-Methodologies and change initiatives are effective only if they are adopted by the organization. The issue is not whether the OE team can run an LGI or manage a change in work processes, but how to transfer the skills and knowledge to the line organization so that it can run its own change processes. Methods, models, tools, and changes must fit with the organization’s reality and be owned by its members. In transformations where the OE team did most of the work because they wanted to be helpful or speed up the pace of change, success was limited.
-Leaders must understand the required behavior changes and their implications, commit to them, live them, and be held accountable for them. Over the course of different transformations, everyone had to deal with the problem of the “unpopped kernel”: a manager who had been given support, resources, feedback, and time but had not demonstrated the new behaviors. When these managers were replaced, it was a very public demonstration of leadership’s commitment to the values and the transformation at Allstate. When the “unpopped kernels” were not addressed, trust in leadership and credibility for the change decreased, and the ability to implement change dissolved.
-Measurement, using concrete data, is an intervention; it is not just a data-gathering process. People pay attention to what’s measured, and efforts to change measurement and incentive systems are powerful. These good management practices shaped to operate in a flexible way – help fix the foundation and support the perceiving and testing routines.
-Until a tangible shift is experienced in terms of day-to-day work, the change is not perceived to be real. The LGIs allow a higher percentage of people in the organization to participate in the diagnosis, decide on the changes to be made, and commit to the transformation. This alone makes the change more real and owned. But more important, the high degree of freedom given to the LGI participants to choose the meaningful and agility-related changes also ensures that change addresses the real issue of adding value.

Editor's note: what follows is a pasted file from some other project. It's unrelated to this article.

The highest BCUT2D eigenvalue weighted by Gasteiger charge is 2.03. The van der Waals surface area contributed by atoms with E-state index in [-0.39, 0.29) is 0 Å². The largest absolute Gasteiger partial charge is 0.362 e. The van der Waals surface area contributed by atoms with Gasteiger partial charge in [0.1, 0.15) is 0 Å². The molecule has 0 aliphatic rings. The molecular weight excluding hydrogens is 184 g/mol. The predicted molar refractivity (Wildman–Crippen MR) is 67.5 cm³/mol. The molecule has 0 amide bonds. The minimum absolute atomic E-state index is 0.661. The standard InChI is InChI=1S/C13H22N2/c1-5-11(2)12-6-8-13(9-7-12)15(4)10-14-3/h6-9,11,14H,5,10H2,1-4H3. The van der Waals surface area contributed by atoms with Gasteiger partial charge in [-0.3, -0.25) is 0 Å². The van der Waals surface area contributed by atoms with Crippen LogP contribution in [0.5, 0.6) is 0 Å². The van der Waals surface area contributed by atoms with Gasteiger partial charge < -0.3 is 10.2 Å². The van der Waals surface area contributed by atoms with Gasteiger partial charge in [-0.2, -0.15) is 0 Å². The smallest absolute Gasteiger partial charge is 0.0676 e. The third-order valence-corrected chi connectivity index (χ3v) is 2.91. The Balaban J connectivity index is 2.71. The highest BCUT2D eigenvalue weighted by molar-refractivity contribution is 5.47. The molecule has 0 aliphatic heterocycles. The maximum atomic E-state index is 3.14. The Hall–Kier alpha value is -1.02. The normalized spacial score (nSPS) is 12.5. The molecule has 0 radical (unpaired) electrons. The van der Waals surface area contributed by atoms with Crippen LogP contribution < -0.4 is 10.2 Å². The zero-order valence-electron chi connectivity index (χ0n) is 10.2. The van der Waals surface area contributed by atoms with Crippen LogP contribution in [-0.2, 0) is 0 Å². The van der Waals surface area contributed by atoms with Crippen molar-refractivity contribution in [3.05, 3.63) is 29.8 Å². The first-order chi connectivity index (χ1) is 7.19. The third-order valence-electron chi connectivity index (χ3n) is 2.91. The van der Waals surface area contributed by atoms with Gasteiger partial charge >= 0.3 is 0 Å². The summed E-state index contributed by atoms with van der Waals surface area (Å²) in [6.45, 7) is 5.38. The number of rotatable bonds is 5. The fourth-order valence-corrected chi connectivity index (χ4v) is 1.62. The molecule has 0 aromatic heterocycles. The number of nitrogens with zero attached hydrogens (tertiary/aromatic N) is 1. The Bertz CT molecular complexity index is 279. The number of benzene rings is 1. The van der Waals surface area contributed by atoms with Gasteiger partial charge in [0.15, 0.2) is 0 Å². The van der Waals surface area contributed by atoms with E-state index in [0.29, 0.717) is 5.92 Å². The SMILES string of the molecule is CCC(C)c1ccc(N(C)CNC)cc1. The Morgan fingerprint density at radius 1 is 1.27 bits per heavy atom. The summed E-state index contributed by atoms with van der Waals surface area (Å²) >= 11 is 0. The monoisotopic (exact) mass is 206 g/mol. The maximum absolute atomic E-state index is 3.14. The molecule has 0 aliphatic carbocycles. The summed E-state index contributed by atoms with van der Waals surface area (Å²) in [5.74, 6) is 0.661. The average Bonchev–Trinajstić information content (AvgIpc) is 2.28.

As a result, with each transformation, the OE team, each unit’s leadership team, design team, and staff are learning about changing a complex system and operating more agile organizations. Each unit going through a transformation implements a variety of changes. Some are successful, some are not, but each change represents an opportunity to learn. It is the essence of the testing routine.
The transformation process at Allstate, and especially its heavy use of LGIs, had several key benefits. First, the opening set of activities – challenging leadership and clarifying strategy-speaks loudly about the way the agile organization operates. The strategy and perceiving routines depend greatly on an enlightened view of leading and managing that encourages engagement [blogger’s emphasis in bold] and speaking truth to power. Committing to new leadership behaviors and employing LGIs represents an inclusive, transparent, and shared view of leadership and focuses on getting clear strategies formulated, shared, and executed quickly. Second, the process focuses on learning, a key component of the testing routine. LGIs teach organization members new skills and knowledge with respect to innovation and multistakeholder decision making.